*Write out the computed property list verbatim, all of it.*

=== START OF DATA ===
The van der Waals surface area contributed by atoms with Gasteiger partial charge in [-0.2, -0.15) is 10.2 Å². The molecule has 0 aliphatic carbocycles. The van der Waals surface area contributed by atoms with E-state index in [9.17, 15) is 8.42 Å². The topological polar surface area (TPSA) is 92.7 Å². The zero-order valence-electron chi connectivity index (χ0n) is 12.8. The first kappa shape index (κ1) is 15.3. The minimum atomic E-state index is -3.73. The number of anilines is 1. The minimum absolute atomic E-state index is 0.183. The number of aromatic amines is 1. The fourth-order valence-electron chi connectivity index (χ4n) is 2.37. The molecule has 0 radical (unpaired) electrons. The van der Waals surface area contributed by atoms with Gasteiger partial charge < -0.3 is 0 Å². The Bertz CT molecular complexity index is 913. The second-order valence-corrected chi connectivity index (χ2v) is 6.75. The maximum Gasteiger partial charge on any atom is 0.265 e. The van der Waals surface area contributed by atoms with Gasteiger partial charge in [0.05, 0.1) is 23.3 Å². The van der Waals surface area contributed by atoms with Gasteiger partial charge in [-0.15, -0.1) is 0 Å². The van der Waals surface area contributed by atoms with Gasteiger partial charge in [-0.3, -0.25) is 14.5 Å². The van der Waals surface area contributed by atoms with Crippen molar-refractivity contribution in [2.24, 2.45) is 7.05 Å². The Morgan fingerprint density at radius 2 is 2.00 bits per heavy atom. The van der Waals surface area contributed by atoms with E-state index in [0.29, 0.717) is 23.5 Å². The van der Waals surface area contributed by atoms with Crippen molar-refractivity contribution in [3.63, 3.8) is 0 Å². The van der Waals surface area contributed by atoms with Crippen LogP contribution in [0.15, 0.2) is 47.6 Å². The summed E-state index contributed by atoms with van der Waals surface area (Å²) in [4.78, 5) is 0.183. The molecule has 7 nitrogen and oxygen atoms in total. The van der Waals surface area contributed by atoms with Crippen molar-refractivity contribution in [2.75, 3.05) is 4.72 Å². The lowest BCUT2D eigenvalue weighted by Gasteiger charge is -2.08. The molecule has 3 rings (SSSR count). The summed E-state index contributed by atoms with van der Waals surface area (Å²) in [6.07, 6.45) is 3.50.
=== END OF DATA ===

The van der Waals surface area contributed by atoms with Gasteiger partial charge in [-0.2, -0.15) is 10.2 Å². The molecule has 0 aliphatic carbocycles. The van der Waals surface area contributed by atoms with E-state index in [9.17, 15) is 8.42 Å². The topological polar surface area (TPSA) is 92.7 Å². The zero-order valence-electron chi connectivity index (χ0n) is 12.8. The first kappa shape index (κ1) is 15.3. The minimum atomic E-state index is -3.73. The number of anilines is 1. The minimum absolute atomic E-state index is 0.183. The number of aromatic amines is 1. The fourth-order valence-electron chi connectivity index (χ4n) is 2.37. The molecule has 0 radical (unpaired) electrons. The van der Waals surface area contributed by atoms with Gasteiger partial charge < -0.3 is 0 Å². The Bertz CT molecular complexity index is 913. The second-order valence-corrected chi connectivity index (χ2v) is 6.75. The maximum Gasteiger partial charge on any atom is 0.265 e. The van der Waals surface area contributed by atoms with Gasteiger partial charge in [0.05, 0.1) is 23.3 Å². The van der Waals surface area contributed by atoms with Gasteiger partial charge in [-0.15, -0.1) is 0 Å². The van der Waals surface area contributed by atoms with Gasteiger partial charge in [-0.3, -0.25) is 14.5 Å². The van der Waals surface area contributed by atoms with Crippen molar-refractivity contribution in [2.24, 2.45) is 7.05 Å². The Morgan fingerprint density at radius 2 is 2.00 bits per heavy atom. The van der Waals surface area contributed by atoms with E-state index in [0.29, 0.717) is 23.5 Å². The van der Waals surface area contributed by atoms with Crippen molar-refractivity contribution in [3.63, 3.8) is 0 Å². The van der Waals surface area contributed by atoms with Crippen LogP contribution in [0.15, 0.2) is 47.6 Å². The summed E-state index contributed by atoms with van der Waals surface area (Å²) in [4.78, 5) is 0.183. The molecule has 7 nitrogen and oxygen atoms in total. The van der Waals surface area contributed by atoms with Crippen molar-refractivity contribution in [2.75, 3.05) is 4.72 Å². The lowest BCUT2D eigenvalue weighted by Gasteiger charge is -2.08. The molecule has 3 rings (SSSR count). The summed E-state index contributed by atoms with van der Waals surface area (Å²) in [6.07, 6.45) is 3.50.